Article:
Remarks Presented to the United States Chamber of Commerce and Association of American Chambers of Commerce in Latin America

By Noriega, Roger F. | DISAM Journal, Spring 2004 | Go to article overview

Remarks Presented to the United States Chamber of Commerce and Association of American Chambers of Commerce in Latin America


Noriega, Roger F., DISAM Journal


[The following are excerpts of the remarks presented to the United States Chamber of Commerce and Association of American Chambers of Commerce in Latin America Luncheon, Miami, Florida, January 30, 2004.]

Introduction

I would like to share my thoughts on where we are in the Americas, where we want to be, and how we are going to get there. Specifically, I would like to talk to you about the opportunities for the region in light of President Bush's meeting with his democratically elected counterparts at the Special Summit of the Americas.

It is important to remember that twenty years ago, most Latin Americans lived under the oppressive rule of caudillos, military juntas, or communist dictatorships. Central America was a battlefield; states were torn by civil war. In several countries, dictators in Havana and Moscow stoked the fires of armed conflict. Elites and their interests dominated economic life.

Then as now, the United States and its allies and partners in the Americas stood for freedom. At the 20th anniversary celebration of the National Endowment for Democracy last November, President Bush recalled the struggles of that time and the leadership of his predecessor, Ronald Reagan. President Reagan's foreign policy was predicated on the simple proposition that democracy, not communism, was on the right side of human history. That was not settled question when President Reagan made that assertion, but I think it is fair to say that it has stood up pretty well over time. President Reagan urged us to have the courage of our convictions, to champion the cause of democracy and freedom around the world. Many believed that to be a simple take on a complicated world--that Central American campesinos and Eastern European workers cared little for and knew less about democracy.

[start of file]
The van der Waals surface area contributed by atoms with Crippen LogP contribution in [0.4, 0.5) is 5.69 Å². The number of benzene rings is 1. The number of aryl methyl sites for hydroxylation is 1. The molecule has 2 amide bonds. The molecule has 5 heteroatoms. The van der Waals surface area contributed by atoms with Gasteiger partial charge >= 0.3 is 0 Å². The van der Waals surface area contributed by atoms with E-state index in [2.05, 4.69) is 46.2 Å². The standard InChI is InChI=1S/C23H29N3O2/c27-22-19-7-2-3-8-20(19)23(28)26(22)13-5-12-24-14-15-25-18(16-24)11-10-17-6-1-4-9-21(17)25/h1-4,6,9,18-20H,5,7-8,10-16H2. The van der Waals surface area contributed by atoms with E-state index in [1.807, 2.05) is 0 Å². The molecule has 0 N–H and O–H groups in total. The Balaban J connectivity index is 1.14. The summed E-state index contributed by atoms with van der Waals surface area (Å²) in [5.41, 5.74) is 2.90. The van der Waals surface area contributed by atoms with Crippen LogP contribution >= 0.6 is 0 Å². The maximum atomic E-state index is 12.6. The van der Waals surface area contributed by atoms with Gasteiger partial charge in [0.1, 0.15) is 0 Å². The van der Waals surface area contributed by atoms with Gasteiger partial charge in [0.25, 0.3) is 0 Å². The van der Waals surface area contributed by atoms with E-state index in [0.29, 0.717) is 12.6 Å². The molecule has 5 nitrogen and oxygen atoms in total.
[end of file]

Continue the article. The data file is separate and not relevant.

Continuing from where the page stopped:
Then as now, the cynics were wrong. The people of the Americas, with our support, broke the grip of the caudillos and the dictators, and they are undeniably better off for it. Today, all the countries of the Americas are governed by elected leaders except for Castro's Cuba. In the vast majority of countries today, chaos, unrest and war have given way to democracy and the rule of law. As President Bush has said, "Freedom honors and unleashes human creativity and creativity determines the strength and wealth of nations. Liberty is both the plan of Heaven for humanity, and the best hope for progress here on Earth."

What is remarkable about the progress we have made in this Hemisphere is that these values are hardly imposed by any one country on another. Instead, our entire inter-American community has committed to defend these values for all the peoples of the region. The same strategy for freedom that we are pursuing globally is at work close to home. We have important political, economic, and national security relationships with our neighbors, and they are and have been a priority for this Administration from day one. The geography we share creates natural economic relationships. Three of our top four foreign energy suppliers are in this Hemisphere. U.S. exports to Latin America have increased by almost 100 percent over the past decade, while our exports to the rest of the world have seen gains of less than 50 percent. Canada and Mexico are our first- and second-largest trading partners. The United States is a leading trading partner of every nation in the Western Hemisphere save Castro's Cuba.

Our economic relationships in the Western Hemisphere are important, and if they were all that we had at stake here, the region would demand our careful attention. But our political and security interests in the Americas are vital. As we fight the Global War on Terror, it is imperative that we have strong, democratic neighbors working with us to secure our borders and defend our common interests and shared values.

The idea of convening a Special Summit arose in response to emerging challenges confronting governments throughout the region. …

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